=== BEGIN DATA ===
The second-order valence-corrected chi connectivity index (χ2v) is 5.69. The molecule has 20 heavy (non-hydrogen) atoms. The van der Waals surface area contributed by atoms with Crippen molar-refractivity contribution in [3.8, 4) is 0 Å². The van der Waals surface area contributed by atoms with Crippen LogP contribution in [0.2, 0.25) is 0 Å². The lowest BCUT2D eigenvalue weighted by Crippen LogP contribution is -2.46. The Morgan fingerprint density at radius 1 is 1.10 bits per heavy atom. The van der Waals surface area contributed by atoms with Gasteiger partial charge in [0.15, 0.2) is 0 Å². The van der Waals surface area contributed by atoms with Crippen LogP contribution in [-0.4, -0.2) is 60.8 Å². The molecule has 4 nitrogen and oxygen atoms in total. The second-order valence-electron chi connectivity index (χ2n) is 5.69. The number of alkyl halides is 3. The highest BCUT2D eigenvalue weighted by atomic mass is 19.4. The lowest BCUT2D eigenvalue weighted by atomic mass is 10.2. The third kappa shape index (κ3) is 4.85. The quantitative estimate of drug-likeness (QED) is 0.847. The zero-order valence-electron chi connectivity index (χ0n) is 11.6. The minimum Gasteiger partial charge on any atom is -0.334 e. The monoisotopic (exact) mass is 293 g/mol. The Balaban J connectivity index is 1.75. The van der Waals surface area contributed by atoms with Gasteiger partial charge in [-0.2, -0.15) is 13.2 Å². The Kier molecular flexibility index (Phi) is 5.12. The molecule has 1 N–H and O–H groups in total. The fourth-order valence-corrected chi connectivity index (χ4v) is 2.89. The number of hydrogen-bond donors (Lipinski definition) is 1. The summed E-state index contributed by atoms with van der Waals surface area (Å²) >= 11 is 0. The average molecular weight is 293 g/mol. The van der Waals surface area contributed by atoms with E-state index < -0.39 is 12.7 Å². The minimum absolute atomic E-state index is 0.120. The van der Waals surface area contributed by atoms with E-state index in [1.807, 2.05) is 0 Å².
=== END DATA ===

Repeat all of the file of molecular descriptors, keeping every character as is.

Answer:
The second-order valence-corrected chi connectivity index (χ2v) is 5.69. The molecule has 20 heavy (non-hydrogen) atoms. The van der Waals surface area contributed by atoms with Crippen molar-refractivity contribution in [3.8, 4) is 0 Å². The van der Waals surface area contributed by atoms with Crippen LogP contribution in [0.2, 0.25) is 0 Å². The lowest BCUT2D eigenvalue weighted by Crippen LogP contribution is -2.46. The Morgan fingerprint density at radius 1 is 1.10 bits per heavy atom. The van der Waals surface area contributed by atoms with Gasteiger partial charge in [0.15, 0.2) is 0 Å². The van der Waals surface area contributed by atoms with Crippen LogP contribution in [-0.4, -0.2) is 60.8 Å². The molecule has 4 nitrogen and oxygen atoms in total. The second-order valence-electron chi connectivity index (χ2n) is 5.69. The number of alkyl halides is 3. The highest BCUT2D eigenvalue weighted by atomic mass is 19.4. The lowest BCUT2D eigenvalue weighted by atomic mass is 10.2. The third kappa shape index (κ3) is 4.85. The quantitative estimate of drug-likeness (QED) is 0.847. The zero-order valence-electron chi connectivity index (χ0n) is 11.6. The minimum Gasteiger partial charge on any atom is -0.334 e. The monoisotopic (exact) mass is 293 g/mol. The Balaban J connectivity index is 1.75. The van der Waals surface area contributed by atoms with Gasteiger partial charge in [-0.2, -0.15) is 13.2 Å². The Kier molecular flexibility index (Phi) is 5.12. The molecule has 1 N–H and O–H groups in total. The fourth-order valence-corrected chi connectivity index (χ4v) is 2.89. The number of hydrogen-bond donors (Lipinski definition) is 1. The summed E-state index contributed by atoms with van der Waals surface area (Å²) >= 11 is 0. The average molecular weight is 293 g/mol. The van der Waals surface area contributed by atoms with E-state index < -0.39 is 12.7 Å². The minimum absolute atomic E-state index is 0.120. The van der Waals surface area contributed by atoms with E-state index in [1.807, 2.05) is 0 Å².